4. School milk: Subsidised by the European Union under the European Union under the European school milk scheme and funded by the Department of Health for children aged under five.
  5. Revised standards for food served in schools, (available from September 2014 and in regulatory force in January 2015) giving clearer food-based standards with practical guidance for the creation of nutritionally balanced meals and cheaper, less burdensome operational costs, allowing for increased flexibility.
  6. A free school lunch offered to all pupils in reception, year 1 and year 2 from September 2014; mandatory in all state-funded schools in England including academies and free schools ( Children and Families Act 2014).
Welcome curricular changes to the teaching of food in schools from September 2014, will see cooking and nutrition becoming a compulsory addition to the Design and Technology specification (key stages 1-3 - up to age 14 years). Pupils will be taught how to cook applying principles of nutrition and healthy eating and syllabuses will include sections on seasonality sourcing and eh characteristics of a range of ingredients. However, tangible progress here is countermanded by the equal recommendation that current Home Economic (Food and nutrition), Catering and Design and Technology (Food) A level subjects will cease to be available from 2016.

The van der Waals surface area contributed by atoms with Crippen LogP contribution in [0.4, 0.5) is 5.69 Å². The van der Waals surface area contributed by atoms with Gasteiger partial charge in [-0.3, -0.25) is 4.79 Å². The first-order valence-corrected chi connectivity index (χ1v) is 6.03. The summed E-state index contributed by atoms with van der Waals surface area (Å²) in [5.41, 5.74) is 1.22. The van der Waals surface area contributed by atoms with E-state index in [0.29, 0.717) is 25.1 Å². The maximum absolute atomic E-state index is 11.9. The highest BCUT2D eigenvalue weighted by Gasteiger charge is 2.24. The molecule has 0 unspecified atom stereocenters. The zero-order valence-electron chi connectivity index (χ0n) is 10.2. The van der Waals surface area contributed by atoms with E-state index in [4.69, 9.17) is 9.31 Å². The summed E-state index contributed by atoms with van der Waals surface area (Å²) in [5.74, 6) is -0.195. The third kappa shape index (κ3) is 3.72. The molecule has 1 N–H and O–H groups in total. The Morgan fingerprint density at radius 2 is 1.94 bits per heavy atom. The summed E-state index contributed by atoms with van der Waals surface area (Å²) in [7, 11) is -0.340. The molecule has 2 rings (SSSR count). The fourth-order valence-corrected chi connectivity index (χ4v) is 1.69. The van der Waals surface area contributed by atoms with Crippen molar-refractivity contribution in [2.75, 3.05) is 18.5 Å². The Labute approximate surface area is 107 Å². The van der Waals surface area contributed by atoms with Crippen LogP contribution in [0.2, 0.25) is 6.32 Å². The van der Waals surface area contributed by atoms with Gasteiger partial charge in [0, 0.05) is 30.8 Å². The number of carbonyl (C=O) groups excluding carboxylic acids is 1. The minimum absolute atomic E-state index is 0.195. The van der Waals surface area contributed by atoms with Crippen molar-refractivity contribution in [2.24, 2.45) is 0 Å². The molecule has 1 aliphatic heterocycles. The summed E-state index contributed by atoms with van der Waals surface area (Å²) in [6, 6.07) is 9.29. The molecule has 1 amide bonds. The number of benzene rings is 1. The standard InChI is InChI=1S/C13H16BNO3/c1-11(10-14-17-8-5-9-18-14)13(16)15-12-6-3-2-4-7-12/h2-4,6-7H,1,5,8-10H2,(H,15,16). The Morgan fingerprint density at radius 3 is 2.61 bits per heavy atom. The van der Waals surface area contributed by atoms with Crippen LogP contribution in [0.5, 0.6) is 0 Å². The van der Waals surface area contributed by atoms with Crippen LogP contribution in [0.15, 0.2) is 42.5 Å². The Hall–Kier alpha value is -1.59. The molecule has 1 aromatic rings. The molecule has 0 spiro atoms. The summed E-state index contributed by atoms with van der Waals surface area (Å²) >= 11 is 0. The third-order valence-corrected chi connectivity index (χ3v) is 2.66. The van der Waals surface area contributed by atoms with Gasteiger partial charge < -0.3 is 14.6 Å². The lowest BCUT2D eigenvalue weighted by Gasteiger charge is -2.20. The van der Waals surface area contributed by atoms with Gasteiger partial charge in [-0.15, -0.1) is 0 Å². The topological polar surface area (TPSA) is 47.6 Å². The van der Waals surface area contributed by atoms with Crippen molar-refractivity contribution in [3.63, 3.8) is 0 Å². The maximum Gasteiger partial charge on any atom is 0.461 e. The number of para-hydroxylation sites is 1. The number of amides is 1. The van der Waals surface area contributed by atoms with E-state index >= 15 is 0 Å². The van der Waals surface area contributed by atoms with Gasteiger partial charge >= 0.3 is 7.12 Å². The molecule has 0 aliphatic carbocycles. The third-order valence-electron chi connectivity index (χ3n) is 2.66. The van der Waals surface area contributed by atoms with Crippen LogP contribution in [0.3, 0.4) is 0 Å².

The NICE quality standard (‘Obesity: prevention and lifestyle weight management in children and young people’: draft 2014) states:
‘It is well recognised that children who are obese are likely to have obese parents. Many cases in which obesity runs in families may be due to environmental factors, such as poor eating habits learned in childhood, or due to relational and behavioural factors such as poor boundary setting. Therefore, family involvement in interventions is important to ensure improvements in outcomes are maintained.’
The Government-backed Change4Life Healthy Lifestyle Delivery Programmes are family-centred approaches within the community and are rolled out to families with children aged between 0-19 years via NHS Trusts. Attractive programmes range from messy play with foodie fun and games in children’s centres for the under fives, PHSE programmes of physical activity, games, health massages and weekly challenges aimed at years 5 and 6, and programmes where parents/carers participate in games, healthy eating, cooking and physical activity with their children who have been referred via the National Child Measurement Programme. NICE recommends a similar strategy in education; urging head teachers and governors to assess the school environment in collaboration with parents and pupils so that there is a greater likelihood of achieving consensus around feasible policies to promote physical activity and a healthy weight and lifestyle. It is an aim as yet awaiting practical definition.
Oliver de Schutter, UN Special Reporter on The right to Food 9 Briefing Note 09-April 2014) makes a case for Government use of public procurement policy as a tool to ‘set a positive trend and accelerate a transition towards sustainable food systems that respect the rights of vulnerable groups, including small-scale food procedures.’
Ideally such schemes should:
  1. Source preferentially forms small-scale food producers and actively empowers them to access tenders.
  2. Guarantee living wages as well as fair and remunerative prices along the food supply chain.